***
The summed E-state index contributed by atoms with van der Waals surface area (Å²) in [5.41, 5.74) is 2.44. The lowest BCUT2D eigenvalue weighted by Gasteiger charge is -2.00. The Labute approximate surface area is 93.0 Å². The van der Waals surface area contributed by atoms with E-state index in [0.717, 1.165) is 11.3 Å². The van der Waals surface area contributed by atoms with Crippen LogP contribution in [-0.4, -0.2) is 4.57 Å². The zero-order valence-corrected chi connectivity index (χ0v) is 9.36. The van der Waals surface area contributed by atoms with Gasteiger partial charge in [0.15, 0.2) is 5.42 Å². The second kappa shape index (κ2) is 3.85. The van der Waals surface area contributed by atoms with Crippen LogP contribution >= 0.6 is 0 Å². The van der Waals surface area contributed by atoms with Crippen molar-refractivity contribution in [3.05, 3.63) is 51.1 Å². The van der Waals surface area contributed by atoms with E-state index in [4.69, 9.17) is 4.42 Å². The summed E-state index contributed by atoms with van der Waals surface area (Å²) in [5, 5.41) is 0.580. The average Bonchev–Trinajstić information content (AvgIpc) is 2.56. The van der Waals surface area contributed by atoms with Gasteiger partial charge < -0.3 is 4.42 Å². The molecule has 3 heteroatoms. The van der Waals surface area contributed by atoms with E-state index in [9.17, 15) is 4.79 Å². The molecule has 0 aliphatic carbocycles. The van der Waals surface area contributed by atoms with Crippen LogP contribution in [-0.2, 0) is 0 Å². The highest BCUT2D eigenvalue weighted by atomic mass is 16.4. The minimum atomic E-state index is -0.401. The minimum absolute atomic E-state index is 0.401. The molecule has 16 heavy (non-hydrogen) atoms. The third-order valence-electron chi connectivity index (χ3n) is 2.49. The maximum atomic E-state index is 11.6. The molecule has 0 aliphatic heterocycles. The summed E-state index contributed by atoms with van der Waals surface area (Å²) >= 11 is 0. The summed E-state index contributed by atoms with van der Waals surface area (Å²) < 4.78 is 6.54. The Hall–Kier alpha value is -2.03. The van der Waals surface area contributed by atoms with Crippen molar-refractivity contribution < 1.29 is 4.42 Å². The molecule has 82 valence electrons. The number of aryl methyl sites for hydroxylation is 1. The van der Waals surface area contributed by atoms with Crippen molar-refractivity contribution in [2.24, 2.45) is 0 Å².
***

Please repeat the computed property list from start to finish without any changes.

The summed E-state index contributed by atoms with van der Waals surface area (Å²) in [5.41, 5.74) is 2.44. The lowest BCUT2D eigenvalue weighted by Gasteiger charge is -2.00. The Labute approximate surface area is 93.0 Å². The van der Waals surface area contributed by atoms with E-state index in [0.717, 1.165) is 11.3 Å². The van der Waals surface area contributed by atoms with Crippen LogP contribution in [-0.4, -0.2) is 4.57 Å². The zero-order valence-corrected chi connectivity index (χ0v) is 9.36. The van der Waals surface area contributed by atoms with Gasteiger partial charge in [0.15, 0.2) is 5.42 Å². The second kappa shape index (κ2) is 3.85. The van der Waals surface area contributed by atoms with Crippen LogP contribution >= 0.6 is 0 Å². The van der Waals surface area contributed by atoms with Crippen molar-refractivity contribution in [3.05, 3.63) is 51.1 Å². The van der Waals surface area contributed by atoms with E-state index in [4.69, 9.17) is 4.42 Å². The summed E-state index contributed by atoms with van der Waals surface area (Å²) in [5, 5.41) is 0.580. The average Bonchev–Trinajstić information content (AvgIpc) is 2.56. The van der Waals surface area contributed by atoms with Gasteiger partial charge < -0.3 is 4.42 Å². The molecule has 3 heteroatoms. The van der Waals surface area contributed by atoms with E-state index in [9.17, 15) is 4.79 Å². The molecule has 0 aliphatic carbocycles. The van der Waals surface area contributed by atoms with Crippen LogP contribution in [-0.2, 0) is 0 Å². The highest BCUT2D eigenvalue weighted by atomic mass is 16.4. The minimum atomic E-state index is -0.401. The minimum absolute atomic E-state index is 0.401. The molecule has 16 heavy (non-hydrogen) atoms. The third-order valence-electron chi connectivity index (χ3n) is 2.49. The maximum atomic E-state index is 11.6. The molecule has 0 aliphatic heterocycles. The summed E-state index contributed by atoms with van der Waals surface area (Å²) >= 11 is 0. The summed E-state index contributed by atoms with van der Waals surface area (Å²) < 4.78 is 6.54. The Hall–Kier alpha value is -2.03. The van der Waals surface area contributed by atoms with Crippen molar-refractivity contribution < 1.29 is 4.42 Å². The molecule has 82 valence electrons. The number of aryl methyl sites for hydroxylation is 1. The van der Waals surface area contributed by atoms with Crippen molar-refractivity contribution in [2.24, 2.45) is 0 Å².